(10.8

)

(124.7

)

91%

(12.0

)

(163.2

)

93%

Net (loss) earnings from continuing operations

(15.5

)

11.4

(236%)

(27.8

)

(36.4

)

24%

Net (loss) earnings for the period

(16.2

)

228.5

(107%)

(32.5

)

71.8

(145%)

Adjusted EBITDA (1)

17.6

15.5

14%

65.8

28.2

133%

Cash provided by continuing operations for operating activities

16.2

25.3

(36%)

14.7

35.3

(58%)

Combined free cash flow (1)

19.3

27.1

(29%)

40.9

29.5

39%

Average exchange rate (CAD/US$)

1.260

1.332

(5%)

1.251

1.354

(8%)

Net (loss) earnings from continuing operations ($ per share)

(0.04

)

0.03

(233%)

(0.07

)

(0.09

)

22%

(1)

For additional information see the Non-GAAP and other financial measures section.

2021

2020

$ millions, as at

September 30

December 31

Change

Cash, cash equivalents and short term investments

$

163.4

$

167.4

(2%)

Loans and borrowings

444.7

441.4

1%

Cash, cash equivalents, and short-term investments at September 30, 2021 were $163.4 million, up from $153.8 million at June 30, 2021. The increase was due to a number of developments in the quarter, including the receipt of US$6.4 million in Cuban energy payments, strong fertilizer presales of $13.9 million, and the receipt of US$10 million in distributions from the Moa JV. The increase was partly offset by sustaining capital expenditures of $3.6 million.

Since the start of 2021, Sherritt has received a total of US$43 million in direct and re-directed distributions from the Moa JV and its partner. Sherritt anticipates receipt of additional distributions from the Moa JV through to the end of 2021 based on prevailing nickel and cobalt prices, planned capital spend, and liquidity requirements for the Moa JV.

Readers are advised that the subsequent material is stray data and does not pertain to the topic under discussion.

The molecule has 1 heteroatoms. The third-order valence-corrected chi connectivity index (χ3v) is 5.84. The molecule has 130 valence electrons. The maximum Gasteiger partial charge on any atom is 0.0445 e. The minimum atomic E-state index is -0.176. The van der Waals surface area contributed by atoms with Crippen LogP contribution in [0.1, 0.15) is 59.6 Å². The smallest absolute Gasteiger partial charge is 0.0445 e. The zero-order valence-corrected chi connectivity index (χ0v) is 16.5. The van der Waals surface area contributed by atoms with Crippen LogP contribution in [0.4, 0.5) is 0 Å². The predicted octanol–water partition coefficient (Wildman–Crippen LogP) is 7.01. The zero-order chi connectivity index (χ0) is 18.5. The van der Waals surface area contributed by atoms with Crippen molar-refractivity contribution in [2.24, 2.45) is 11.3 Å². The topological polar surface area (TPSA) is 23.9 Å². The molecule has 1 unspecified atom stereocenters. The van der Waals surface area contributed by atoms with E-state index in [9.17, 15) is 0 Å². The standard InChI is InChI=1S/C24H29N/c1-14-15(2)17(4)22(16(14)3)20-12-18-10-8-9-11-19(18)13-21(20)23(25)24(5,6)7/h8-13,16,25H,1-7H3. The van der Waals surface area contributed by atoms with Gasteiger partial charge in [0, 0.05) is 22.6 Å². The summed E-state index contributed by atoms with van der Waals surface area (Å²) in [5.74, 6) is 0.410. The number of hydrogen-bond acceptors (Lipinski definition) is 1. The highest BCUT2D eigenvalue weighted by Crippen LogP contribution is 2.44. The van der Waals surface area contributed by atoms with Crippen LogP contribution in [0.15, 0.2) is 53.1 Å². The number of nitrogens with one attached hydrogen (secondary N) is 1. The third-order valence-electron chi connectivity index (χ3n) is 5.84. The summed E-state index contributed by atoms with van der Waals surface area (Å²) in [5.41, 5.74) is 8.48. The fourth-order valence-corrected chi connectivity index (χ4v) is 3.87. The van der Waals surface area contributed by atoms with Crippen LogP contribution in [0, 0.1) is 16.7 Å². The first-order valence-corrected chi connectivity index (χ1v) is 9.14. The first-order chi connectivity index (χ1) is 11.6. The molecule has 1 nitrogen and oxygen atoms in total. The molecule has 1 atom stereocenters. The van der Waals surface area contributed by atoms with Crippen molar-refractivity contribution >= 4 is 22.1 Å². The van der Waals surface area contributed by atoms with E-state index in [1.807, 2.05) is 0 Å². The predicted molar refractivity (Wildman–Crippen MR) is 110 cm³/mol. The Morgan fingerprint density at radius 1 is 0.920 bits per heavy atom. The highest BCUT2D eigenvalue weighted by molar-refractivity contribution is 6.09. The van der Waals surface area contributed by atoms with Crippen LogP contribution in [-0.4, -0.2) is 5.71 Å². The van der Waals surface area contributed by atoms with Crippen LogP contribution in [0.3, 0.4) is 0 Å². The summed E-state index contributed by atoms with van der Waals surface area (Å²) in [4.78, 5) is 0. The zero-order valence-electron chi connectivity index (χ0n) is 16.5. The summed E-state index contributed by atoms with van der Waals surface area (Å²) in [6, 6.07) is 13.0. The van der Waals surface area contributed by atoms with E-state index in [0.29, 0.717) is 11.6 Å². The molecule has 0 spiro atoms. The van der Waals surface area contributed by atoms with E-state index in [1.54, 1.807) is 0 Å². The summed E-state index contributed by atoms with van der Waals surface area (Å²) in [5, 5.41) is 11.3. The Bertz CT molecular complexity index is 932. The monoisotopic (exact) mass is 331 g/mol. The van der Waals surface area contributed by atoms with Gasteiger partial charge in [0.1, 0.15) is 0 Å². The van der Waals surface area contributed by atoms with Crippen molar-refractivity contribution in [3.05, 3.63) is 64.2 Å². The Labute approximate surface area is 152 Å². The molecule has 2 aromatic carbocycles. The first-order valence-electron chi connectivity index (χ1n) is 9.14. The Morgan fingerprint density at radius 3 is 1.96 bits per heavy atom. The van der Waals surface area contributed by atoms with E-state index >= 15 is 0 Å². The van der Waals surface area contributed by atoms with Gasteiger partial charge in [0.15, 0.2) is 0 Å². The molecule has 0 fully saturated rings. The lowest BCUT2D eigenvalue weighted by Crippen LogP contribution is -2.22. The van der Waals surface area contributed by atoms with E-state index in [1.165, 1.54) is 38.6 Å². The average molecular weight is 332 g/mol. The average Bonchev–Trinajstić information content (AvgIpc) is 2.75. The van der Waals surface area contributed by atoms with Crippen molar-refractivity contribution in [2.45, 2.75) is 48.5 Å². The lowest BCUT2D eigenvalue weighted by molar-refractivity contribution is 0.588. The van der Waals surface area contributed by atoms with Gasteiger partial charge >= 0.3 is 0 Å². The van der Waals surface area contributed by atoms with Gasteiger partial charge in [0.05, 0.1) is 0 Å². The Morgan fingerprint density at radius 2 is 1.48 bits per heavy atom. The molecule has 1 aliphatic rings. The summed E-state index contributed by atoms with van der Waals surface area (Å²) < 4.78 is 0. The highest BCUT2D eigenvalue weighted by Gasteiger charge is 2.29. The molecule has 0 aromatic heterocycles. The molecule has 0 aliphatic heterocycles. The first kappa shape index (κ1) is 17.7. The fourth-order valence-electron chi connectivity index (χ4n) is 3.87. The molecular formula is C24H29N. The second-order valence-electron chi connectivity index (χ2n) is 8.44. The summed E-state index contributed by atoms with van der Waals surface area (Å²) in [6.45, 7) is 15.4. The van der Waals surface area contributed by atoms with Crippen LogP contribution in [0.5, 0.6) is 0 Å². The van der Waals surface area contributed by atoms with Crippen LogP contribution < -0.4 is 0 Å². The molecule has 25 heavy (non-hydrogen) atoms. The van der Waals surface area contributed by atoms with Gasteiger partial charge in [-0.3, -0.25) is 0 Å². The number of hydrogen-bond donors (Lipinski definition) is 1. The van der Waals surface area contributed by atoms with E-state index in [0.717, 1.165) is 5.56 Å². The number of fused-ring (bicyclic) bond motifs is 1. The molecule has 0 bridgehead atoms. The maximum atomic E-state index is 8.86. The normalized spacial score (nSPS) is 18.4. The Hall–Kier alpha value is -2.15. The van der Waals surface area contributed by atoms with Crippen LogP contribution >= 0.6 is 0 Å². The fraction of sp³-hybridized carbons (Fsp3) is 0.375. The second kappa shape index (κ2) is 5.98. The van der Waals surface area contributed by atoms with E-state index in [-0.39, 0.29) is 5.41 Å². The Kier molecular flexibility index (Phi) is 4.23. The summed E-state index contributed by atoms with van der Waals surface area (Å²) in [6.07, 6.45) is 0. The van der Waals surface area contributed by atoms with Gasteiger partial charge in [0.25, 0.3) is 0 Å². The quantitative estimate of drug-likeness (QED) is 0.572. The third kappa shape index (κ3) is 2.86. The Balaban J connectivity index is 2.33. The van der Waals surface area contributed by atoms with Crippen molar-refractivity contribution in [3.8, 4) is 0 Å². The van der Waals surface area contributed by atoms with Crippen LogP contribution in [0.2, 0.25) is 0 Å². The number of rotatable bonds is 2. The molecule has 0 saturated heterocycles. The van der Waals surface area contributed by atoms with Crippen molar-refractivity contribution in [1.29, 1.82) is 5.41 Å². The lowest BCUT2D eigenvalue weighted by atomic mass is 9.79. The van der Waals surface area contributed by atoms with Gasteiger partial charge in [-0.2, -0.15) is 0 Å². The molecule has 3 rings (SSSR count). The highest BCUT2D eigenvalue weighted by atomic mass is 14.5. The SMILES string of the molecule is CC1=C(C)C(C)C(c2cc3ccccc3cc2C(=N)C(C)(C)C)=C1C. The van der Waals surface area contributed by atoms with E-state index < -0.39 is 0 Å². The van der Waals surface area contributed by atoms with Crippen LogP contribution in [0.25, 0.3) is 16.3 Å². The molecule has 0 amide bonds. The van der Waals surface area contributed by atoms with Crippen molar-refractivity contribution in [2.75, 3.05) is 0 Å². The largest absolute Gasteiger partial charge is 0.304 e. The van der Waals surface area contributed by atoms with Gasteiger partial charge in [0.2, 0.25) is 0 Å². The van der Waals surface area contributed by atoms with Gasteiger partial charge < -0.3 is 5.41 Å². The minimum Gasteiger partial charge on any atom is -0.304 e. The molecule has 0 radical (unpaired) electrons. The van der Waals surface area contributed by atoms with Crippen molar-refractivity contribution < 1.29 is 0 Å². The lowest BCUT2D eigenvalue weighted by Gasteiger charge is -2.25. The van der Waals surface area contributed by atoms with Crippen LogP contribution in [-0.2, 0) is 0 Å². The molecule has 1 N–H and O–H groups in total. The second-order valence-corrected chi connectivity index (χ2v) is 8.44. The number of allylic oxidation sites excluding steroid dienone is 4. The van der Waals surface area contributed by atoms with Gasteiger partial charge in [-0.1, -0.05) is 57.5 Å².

As a result of the restructuring of its balance sheet in August 2020 that eliminated $30 million in cash interest payments annually, Sherritt did not have any cash interest payments in Q3 2021.

Collections against overdue amounts owed to Sherritt by its Cuban energy partners continue to be adversely impacted by a combination of factors, including the ongoing effects of U.S. sanctions against Cuba and Cuba's reduced access to foreign currency on account of the global pandemic which has eliminated almost all tourism revenue over the past 18 months. Cuba has announced plans to fully open its borders to international travelers on November 15, 2021 in advance of the winter travel season. As at October 31, 88% of Cuba's population had received at least one vaccine dose and 64% have been fully vaccinated (1) .

Total overdue scheduled receivables at September 30, 2021 were US$152.5 million, down from US$154.7 million at June 30, 2021. Subsequent to quarter end, Sherritt received US$2.5 million in Cuban energy payments. Sherritt anticipates variability in the timing and the amount of energy payments in the near term, and continues to work with its Cuban partners to ensure timely receipt of energy payments. With the opening up of Cuba's borders, the resumption of international tourism and the influx of foreign currency, Sherritt anticipates economic conditions in Cuba to improve in 2022.

As at September 30, 2021, Sherritt held cash, cash equivalents and short-term investment in Canada totaling $82.1 million, up from $77.4 million at June 30, 2021.

(1)

Source: Our World in Data.

Adjusted net loss (1)

2021

2020

For the three months ended September 30

$ millions

$/share

$ millions

$/share

Net (loss) earnings from continuing operations

(15.5

)

(0.04

)

11.4

0.03

Adjusting items:

Unrealized foreign exchange loss (gain) - continuing operations

7.9

0.02

(3.6

)

(0.01

)

Other contractual benefits expense

3.1

0.01

-

-

Losses on commodity put options

0.4

-

-

-

Gain on debenture exchange

-

-

(143.4

)

(0.36

)

Impairment loss of Oil assets

-

-

115.6

0.29

Realized foreign exchange gain due to Cuban currency unification

(10.0

)

(0.03

)

-

-

Other

0.7

0.01

3.9

0.01

Adjusted net loss from continuing operations

(13.4

)

(0.03

)

(16.1

)

(0.04

)

2021

2020

For the nine months ended September 30

$ millions

$/share

$ millions

$/share

Net loss from continuing operations

(27.8)

(0.07)